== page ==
AMSTERDAM — Everyone knows that Vincent van Gogh cut off his left ear. But since that fateful event nearly 128 years ago, there has been continuing debate among scholars about the severity of that mutilation, which took place in Arles, France, in December 1888. Did he simply slice off a little chunk of his ear, or did he lop off the entire ear?
The author and amateur historian Bernadette Murphy, while researching the last period of that Dutch Post Impressionist’s life for a new book, discovered a document in an American archive that may help resolve the issue. A note written by Félix Rey, a doctor who treated van Gogh at the Arles hospital, contains a drawing of the mangled ear showing that the artist indeed cut off the whole thing.
The letter and drawing will be displayed for the first time at the Van Gogh Museum’s exhibition “On the Verge of Insanity,” which opens here on Friday and runs through Sept. 25, along with previously unexhibited documents and artifacts that try to provide more detailed evidence about van Gogh’s mental illness.
The exhibition will also include about 25 paintings and other objects, like a corroded revolver that van Gogh may have used to kill himself, museum officials say. These will try to explore, in particular, the final stretch of his life while his troubles escalated, from the ear-cutting incident to July 29, 1890, when he apparently committed suicide in Auvers-sur-Oise, France.
The subject of the artist’s mental state has always fascinated people who admire his art, but until now the Van Gogh Museum, which contains the largest collection of his work in the world, has not directly addressed the subject. Until recently, the museum has focused on van Gogh’s aesthetic and technical progression, but interest in his biography is driving a different approach to exhibitions.
Van Gogh’s portrait of Dr. Félix Rey, who treated the artist’s mangled ear. Credit The State Pushkin Museum of Fine Arts, Moscow
“This is really the start of a new series of small, focused exhibitions, which will only take one floor of the building but will enable us to give the visitors more information about van Gogh’s life,” said Nienke Bakker, curator of paintings for the Van Gogh Museum and curator of this exhibition. “This seemed for us to be the perfect subject to start with.”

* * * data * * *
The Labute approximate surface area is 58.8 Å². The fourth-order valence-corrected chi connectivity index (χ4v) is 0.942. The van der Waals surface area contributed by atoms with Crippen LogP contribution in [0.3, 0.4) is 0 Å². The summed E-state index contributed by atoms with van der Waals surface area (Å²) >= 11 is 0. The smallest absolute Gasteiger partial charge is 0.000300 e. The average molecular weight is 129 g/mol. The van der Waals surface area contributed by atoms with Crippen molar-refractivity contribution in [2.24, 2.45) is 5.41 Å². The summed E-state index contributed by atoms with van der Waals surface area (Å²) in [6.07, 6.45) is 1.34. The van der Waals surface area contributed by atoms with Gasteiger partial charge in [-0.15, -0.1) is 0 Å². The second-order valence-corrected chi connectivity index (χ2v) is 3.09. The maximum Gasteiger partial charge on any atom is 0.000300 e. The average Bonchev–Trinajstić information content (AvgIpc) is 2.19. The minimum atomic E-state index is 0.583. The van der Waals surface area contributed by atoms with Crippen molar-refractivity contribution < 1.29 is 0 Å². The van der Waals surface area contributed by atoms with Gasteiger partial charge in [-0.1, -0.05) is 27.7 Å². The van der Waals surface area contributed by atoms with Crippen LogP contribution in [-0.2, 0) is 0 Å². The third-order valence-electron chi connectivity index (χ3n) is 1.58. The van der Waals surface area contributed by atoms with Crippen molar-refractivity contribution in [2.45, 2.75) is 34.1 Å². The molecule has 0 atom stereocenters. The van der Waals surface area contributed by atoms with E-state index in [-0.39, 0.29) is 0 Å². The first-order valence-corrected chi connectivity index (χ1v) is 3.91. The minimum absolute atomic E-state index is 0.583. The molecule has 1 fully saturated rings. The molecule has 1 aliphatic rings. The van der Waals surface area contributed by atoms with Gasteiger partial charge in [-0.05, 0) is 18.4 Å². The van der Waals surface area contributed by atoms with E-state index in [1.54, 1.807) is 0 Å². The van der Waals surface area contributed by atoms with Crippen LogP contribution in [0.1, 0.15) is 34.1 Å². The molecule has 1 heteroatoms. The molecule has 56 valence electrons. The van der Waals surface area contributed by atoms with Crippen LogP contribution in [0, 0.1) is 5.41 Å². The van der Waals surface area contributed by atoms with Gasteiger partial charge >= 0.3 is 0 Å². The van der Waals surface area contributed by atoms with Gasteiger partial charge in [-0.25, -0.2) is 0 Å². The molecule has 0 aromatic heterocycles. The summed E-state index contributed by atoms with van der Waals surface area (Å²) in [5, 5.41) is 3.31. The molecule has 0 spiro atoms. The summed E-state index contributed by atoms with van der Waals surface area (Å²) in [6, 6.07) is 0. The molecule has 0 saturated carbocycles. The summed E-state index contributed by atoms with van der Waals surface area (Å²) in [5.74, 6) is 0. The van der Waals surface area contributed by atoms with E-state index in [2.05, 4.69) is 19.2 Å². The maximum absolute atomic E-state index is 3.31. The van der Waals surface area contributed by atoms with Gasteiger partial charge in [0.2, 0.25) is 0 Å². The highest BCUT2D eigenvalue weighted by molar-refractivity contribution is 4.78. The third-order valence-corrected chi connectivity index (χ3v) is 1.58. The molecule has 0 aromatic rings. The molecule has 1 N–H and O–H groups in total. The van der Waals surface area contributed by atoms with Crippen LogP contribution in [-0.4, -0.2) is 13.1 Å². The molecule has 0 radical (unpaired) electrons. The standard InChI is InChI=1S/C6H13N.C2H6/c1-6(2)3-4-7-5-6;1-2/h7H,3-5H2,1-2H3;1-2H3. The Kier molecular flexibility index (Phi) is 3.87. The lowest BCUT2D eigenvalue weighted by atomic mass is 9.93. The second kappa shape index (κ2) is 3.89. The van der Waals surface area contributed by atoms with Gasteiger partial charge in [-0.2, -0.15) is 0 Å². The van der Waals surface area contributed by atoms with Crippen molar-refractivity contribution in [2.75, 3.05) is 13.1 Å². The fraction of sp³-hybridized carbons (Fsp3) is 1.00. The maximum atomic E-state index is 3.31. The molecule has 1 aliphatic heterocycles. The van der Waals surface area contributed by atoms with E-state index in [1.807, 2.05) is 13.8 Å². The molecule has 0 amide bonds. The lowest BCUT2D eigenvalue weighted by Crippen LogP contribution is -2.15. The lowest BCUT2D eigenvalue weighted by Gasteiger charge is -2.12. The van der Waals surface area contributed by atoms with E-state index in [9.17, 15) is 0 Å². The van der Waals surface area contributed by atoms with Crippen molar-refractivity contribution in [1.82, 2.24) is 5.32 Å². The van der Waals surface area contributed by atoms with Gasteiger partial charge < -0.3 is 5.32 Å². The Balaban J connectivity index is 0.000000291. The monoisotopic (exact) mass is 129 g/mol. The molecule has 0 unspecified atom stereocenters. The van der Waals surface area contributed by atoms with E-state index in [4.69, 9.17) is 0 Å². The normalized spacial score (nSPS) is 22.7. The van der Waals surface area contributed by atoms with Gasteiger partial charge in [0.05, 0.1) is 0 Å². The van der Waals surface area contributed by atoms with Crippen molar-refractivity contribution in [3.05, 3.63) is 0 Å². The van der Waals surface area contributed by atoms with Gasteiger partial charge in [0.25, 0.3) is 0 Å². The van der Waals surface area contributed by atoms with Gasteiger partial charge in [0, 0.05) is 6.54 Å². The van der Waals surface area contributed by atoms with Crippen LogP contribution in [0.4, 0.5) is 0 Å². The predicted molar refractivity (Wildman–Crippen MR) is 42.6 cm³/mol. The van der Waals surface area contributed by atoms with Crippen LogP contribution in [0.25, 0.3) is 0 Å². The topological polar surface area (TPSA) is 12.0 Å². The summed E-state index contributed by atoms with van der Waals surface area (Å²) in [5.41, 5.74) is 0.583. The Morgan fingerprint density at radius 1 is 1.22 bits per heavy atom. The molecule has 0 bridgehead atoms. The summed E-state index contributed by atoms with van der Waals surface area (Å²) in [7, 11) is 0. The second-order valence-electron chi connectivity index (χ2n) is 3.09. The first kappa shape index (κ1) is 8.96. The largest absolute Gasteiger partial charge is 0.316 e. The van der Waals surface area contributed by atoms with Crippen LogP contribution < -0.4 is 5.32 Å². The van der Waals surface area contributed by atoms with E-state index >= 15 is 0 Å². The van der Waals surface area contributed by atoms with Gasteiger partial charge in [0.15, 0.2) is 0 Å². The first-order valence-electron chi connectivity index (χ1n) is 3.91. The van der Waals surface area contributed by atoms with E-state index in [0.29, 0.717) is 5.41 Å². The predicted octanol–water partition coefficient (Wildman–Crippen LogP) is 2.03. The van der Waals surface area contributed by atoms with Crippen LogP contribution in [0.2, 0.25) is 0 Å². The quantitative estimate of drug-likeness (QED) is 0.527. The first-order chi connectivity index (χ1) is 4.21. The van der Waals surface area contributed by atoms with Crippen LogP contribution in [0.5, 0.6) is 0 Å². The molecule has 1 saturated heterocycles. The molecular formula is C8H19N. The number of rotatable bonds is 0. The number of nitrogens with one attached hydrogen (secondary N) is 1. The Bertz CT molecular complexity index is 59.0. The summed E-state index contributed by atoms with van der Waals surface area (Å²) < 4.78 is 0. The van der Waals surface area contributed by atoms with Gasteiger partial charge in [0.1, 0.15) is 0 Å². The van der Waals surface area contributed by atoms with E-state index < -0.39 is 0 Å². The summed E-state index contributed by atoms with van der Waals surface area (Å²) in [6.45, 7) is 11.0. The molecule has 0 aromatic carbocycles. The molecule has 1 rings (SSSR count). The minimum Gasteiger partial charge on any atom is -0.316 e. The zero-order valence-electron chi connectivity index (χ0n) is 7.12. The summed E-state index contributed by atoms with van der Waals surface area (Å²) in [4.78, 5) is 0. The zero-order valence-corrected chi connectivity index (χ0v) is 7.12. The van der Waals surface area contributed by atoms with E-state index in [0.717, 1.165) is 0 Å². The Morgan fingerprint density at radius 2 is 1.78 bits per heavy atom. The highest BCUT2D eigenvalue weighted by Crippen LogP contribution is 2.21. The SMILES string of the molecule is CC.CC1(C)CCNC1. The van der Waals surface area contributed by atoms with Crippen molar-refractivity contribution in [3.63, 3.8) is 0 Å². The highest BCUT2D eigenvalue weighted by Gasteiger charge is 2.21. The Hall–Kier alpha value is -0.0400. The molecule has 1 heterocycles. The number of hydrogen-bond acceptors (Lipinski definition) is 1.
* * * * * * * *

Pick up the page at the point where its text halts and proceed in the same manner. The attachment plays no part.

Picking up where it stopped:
Ms. Bakker said that most museum visitors wanted to know the details of van Gogh’s life: “The three most frequently asked questions are: What happened with his ear? What kind of illness did he have? and, Why did he commit suicide?”
The exhibition coincides with the release of the book, “Van Gogh’s Ear: The True Story,” by Ms. Murphy.
Steven Naifeh, an American historian and author of the 2011 “Van Gogh: The Life,” said in an email after looking at the new document, “I was willing to give them the benefit of the doubt, that they had indeed found new information from Rey, but it is not new, and it is not credible.”
In his biography, Mr. Naifeh argues that witnesses who saw van Gogh after Dr. Rey, including his brother Theo’s wife, Johanna van Gogh-Bonger, the artist Paul Signac and van Gogh’s doctor in Auvers-sur-Oise, Dr. Paul Gachet, said that the entire ear was not missing.
They all “saw a portion of the mutilated ear remaining — so much, in fact, that, when Vincent was seen from face-on, the damage could go unnoticed,” Mr. Naifeh wrote. “Dr. Gachet, who saw Vincent in Auvers in 1890, made a very detailed etching of the artist’s mutilated ear at that time showing that the entire pinna (outer portion) of the ear was not taken off, but the missing portion was more than just a lobe.”